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Location: UFOUpDatesList.Com > 2010 > Mar > Mar 1

UK Government Lied Over UFO FOI Figures

From: Dave Haith <visions1.nul>
Date: Mon, 1 Mar 2010 18:17:08 -0000
Archived: Mon, 01 Mar 2010 19:55:15 -0500
Subject: UK Government Lied Over UFO FOI Figures


UFO researcher Andy Russell seems to have caught the
Government, Nick Pope and Dr David Clarke twisting the
facts over Freedom of Information enquiries on UFOs.

At his blog:

http://thetruthhides.wordpress.com

Andy has checked out the figures and his sums add up differently
to those given by the authorities as a reason for closing down
the MOD's reporting facility.

It would be interesting to hear Nick and David's reaction
to this, as I know they are both members of this List.

In an investigation, headed MoD UFO Desk -- The Real Story
Andy, from Wales, writes:

-----

Why after 50 years has the British Government closed down its
Ministry of Defence UFO desk?

Official reasons given by the Government and echoed by Nick Pope
and Dr David Clarke are that it's too costly and the flood of
UFO Freedom of Information Act enquiries is taking up an
increasing and unacceptable amount of time.

The facts have shown that both reasons are bunk -- and even the
Under Secretary of State has been caught repeating a blatant lie
over the figures.

On 23rd December 2009 the UK Government called time on the UFO
Desk, the MoDs UFO reporting facility. Despite operating for
more than 50 years it was now deemed to be a resource the
British Government could no longer justify. According to The
Times, the cost per year was around =A344,000. When we put into
context later how much that equates to in the grander scheme of
things, we can see that it is a drop in a mighty ocean. What was
surprising to me was the evidence that the Government, Nick Pope
and Dr David Clarke have put forward to re-enforce its position
on this decision.

When we look at the decision objectively, with some actual data
and not just vague comments from the aforementioned, we see that
the UFO Desk is not a resource that is particularly draining on
the MoD or the British taxpayer.

First stop in our assessment of the data is the data itself.
Professor Alasdair Roberts, of Sussex University Law School
wrote a paper entitled =91Preliminary Analysis of Data Relating to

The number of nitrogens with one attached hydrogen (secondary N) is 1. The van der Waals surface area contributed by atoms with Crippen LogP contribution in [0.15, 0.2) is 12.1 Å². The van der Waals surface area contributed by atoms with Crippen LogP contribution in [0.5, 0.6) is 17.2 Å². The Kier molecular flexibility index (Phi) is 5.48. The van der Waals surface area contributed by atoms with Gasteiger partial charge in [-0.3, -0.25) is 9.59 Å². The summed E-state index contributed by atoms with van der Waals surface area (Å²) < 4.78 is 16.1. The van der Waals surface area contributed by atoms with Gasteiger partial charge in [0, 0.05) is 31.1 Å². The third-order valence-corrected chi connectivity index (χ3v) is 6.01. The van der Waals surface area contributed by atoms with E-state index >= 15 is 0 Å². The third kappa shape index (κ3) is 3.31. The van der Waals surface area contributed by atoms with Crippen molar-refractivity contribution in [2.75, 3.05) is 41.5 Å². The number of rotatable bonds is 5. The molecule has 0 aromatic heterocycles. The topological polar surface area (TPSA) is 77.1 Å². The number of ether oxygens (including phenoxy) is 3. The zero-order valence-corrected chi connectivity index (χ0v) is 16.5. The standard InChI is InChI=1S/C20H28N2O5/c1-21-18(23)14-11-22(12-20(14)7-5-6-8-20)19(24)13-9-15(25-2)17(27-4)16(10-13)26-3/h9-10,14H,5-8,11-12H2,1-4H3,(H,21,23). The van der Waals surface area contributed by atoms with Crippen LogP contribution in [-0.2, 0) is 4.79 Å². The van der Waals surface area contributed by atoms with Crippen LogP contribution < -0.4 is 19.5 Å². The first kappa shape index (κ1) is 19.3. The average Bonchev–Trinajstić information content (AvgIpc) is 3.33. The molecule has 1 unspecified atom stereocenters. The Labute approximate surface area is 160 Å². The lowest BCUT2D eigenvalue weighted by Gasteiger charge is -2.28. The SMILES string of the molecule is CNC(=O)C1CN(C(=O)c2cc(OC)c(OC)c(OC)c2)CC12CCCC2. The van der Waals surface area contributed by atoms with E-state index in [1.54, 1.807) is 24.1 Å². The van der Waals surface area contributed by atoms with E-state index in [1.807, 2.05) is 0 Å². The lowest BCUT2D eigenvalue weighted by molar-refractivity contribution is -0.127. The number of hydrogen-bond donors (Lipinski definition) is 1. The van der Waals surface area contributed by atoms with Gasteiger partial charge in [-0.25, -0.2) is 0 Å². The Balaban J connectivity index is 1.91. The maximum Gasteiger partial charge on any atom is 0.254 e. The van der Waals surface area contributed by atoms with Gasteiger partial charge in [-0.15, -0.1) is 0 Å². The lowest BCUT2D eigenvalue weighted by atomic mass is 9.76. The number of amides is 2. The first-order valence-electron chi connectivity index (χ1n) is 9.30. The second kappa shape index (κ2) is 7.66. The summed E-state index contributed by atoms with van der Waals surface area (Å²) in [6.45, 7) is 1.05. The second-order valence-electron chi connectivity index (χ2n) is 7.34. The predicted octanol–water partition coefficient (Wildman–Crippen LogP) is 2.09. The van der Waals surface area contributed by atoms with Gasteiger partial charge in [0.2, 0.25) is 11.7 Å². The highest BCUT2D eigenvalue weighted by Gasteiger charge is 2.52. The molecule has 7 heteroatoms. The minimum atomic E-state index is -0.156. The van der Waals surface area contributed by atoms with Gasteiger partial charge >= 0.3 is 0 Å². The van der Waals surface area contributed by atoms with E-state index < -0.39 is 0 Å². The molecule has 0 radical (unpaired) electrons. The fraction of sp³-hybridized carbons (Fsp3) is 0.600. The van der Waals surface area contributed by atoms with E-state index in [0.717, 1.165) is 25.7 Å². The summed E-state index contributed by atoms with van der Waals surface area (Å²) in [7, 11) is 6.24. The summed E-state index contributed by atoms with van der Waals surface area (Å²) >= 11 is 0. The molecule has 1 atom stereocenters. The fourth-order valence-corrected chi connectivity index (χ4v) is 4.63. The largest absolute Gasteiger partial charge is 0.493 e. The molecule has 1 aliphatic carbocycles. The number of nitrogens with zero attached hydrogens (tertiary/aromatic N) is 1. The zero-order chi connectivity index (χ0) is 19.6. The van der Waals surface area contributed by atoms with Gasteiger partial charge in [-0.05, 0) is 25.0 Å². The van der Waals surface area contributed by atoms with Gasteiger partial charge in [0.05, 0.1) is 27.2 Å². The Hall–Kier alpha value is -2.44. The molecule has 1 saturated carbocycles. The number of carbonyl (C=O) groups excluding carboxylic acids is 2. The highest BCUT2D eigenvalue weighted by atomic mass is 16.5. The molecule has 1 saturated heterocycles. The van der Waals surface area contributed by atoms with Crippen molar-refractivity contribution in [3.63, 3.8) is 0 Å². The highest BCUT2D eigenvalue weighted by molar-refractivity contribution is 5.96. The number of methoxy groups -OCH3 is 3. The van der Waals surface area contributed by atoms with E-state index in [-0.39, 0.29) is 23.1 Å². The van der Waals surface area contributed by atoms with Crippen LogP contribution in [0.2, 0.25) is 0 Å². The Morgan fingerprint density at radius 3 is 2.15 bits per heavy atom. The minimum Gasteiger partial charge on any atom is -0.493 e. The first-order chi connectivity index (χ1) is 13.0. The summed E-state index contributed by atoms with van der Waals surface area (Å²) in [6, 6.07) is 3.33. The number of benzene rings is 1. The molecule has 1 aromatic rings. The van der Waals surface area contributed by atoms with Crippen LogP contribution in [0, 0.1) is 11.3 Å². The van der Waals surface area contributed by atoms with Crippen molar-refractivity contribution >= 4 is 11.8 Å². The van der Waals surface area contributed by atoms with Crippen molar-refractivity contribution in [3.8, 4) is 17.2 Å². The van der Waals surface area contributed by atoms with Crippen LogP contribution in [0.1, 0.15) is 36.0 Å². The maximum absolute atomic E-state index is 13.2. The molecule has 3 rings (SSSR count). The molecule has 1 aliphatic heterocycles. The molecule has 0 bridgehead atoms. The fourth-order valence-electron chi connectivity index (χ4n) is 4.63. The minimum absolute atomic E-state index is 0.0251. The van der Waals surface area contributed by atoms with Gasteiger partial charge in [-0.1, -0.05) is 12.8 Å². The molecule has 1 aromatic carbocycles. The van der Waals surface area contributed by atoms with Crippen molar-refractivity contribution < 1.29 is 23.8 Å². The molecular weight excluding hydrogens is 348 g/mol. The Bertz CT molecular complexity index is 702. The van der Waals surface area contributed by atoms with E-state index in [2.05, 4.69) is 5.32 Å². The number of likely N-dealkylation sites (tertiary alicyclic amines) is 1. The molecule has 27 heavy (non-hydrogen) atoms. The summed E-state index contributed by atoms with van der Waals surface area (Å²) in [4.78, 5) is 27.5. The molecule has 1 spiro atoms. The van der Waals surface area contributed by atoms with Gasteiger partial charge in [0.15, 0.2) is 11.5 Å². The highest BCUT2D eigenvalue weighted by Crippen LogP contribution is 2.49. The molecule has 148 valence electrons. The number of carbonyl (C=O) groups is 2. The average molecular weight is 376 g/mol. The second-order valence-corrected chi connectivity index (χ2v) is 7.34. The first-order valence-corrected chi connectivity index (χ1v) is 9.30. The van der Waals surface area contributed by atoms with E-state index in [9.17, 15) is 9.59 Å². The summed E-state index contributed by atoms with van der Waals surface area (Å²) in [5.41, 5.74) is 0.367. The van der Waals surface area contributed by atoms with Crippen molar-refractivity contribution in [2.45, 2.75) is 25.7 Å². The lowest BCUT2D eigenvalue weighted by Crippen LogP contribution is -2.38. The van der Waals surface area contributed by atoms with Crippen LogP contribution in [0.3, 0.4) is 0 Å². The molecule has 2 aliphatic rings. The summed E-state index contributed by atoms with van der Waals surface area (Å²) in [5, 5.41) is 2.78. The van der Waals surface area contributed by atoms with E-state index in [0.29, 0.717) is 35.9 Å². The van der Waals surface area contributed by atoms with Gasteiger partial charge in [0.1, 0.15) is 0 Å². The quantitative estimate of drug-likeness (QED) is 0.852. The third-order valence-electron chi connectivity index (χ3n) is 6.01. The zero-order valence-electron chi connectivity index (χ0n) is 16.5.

the Processing of Freedom of Information Act Requests Received
by the UK Ministry of Defence (Revised May 2009). Professor
Roberts took data received from the MoD which showed all the
FOIA requests made since 2005 and broke it down into categories
such as the type of people making requests (such an ex-employee,
media/journalists, private individuals etc), whether the
requests received the requested documents etc. So in short, it
was a snapshot of the FOIA function of the MoD.

Professor Roberts highlights that since 2005 FOIA requests to
the MoD have been declining. He also explains that the reason
FOIA requests (in general) were so high is because there was a
=91pent up' need for information that the FOIA was now addressing
and since then there was a decline in requests that was expected
to continue to this present day. And judging by the fact that
Professor Roberts was updated in May 2009, we can see that this
assumption is proving correct.

In relation to UFO requests the decline in requests is also
apparent.

If we take a quick snapshot:

2005: 199 UFO related requests
2006: 140 UFO related requests
2007: 120 UFO related requests

So we can see the diminishing requests for information. Now, out
of the data of the 15,627 requests made in total to the MoD,
there are just 459 requests pertaining to UFOs. So our UFO
requests snapshot equates to only 2.93% of enquiries.

Which is hardly the picture Nick Pope, Dr Clarke and the
Government are painting.

Now, in their official briefings, as highlighted on Dr Clarke's
blog dated 18 January 2010, the MoD did not expect the volume of
UFO requests to reduce, but according to the MoDs own data, that
demand was diminishing every year. Yet these same MoD officials
were able to effectively lie to the Secretary of State and claim
that the work regarding responding to UFO FOIA enquiries was
"[distracting] them from more important priorities".

As we have looked at the data we have seen that this only
equates to 2.93% of their FOIA requests. There are larger
categories of requests such as the Iraq war, the Afghanistan
conflict, yet the MoD is quibbling about 2.93%? Do not insult
our intelligence.

According to Under Secretary for Defence Tom Watson "There is a
real and enduring interest in Unidentified Flying Objects. By
far the most popular topic of FOI requests has been UFOs,
followed by recruitment enquiries, enquiries from staff, and
historical events such as World War Two, the Falklands conflict